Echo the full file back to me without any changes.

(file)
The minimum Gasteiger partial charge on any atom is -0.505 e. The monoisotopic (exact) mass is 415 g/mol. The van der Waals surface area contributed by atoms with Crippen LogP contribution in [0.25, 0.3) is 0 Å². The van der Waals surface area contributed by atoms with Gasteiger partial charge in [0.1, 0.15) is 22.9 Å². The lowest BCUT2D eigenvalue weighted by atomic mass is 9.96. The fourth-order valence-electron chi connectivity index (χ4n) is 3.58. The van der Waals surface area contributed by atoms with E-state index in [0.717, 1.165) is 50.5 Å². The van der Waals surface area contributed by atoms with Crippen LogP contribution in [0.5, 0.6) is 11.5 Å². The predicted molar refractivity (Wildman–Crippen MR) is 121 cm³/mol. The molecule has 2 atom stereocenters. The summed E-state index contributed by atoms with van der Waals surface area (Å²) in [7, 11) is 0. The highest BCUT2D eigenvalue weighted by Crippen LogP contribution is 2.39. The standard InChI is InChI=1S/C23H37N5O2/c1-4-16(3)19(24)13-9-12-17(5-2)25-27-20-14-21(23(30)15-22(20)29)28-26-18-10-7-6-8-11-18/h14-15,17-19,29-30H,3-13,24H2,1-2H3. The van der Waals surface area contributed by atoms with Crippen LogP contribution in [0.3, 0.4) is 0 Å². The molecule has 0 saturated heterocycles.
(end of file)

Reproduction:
The minimum Gasteiger partial charge on any atom is -0.505 e. The monoisotopic (exact) mass is 415 g/mol. The van der Waals surface area contributed by atoms with Crippen LogP contribution in [0.25, 0.3) is 0 Å². The van der Waals surface area contributed by atoms with Gasteiger partial charge in [0.1, 0.15) is 22.9 Å². The lowest BCUT2D eigenvalue weighted by atomic mass is 9.96. The fourth-order valence-electron chi connectivity index (χ4n) is 3.58. The van der Waals surface area contributed by atoms with E-state index in [0.717, 1.165) is 50.5 Å². The van der Waals surface area contributed by atoms with Crippen LogP contribution in [0.5, 0.6) is 11.5 Å². The predicted molar refractivity (Wildman–Crippen MR) is 121 cm³/mol. The molecule has 2 atom stereocenters. The summed E-state index contributed by atoms with van der Waals surface area (Å²) in [7, 11) is 0. The highest BCUT2D eigenvalue weighted by Crippen LogP contribution is 2.39. The standard InChI is InChI=1S/C23H37N5O2/c1-4-16(3)19(24)13-9-12-17(5-2)25-27-20-14-21(23(30)15-22(20)29)28-26-18-10-7-6-8-11-18/h14-15,17-19,29-30H,3-13,24H2,1-2H3. The van der Waals surface area contributed by atoms with Crippen LogP contribution in [0.3, 0.4) is 0 Å². The molecule has 0 saturated heterocycles.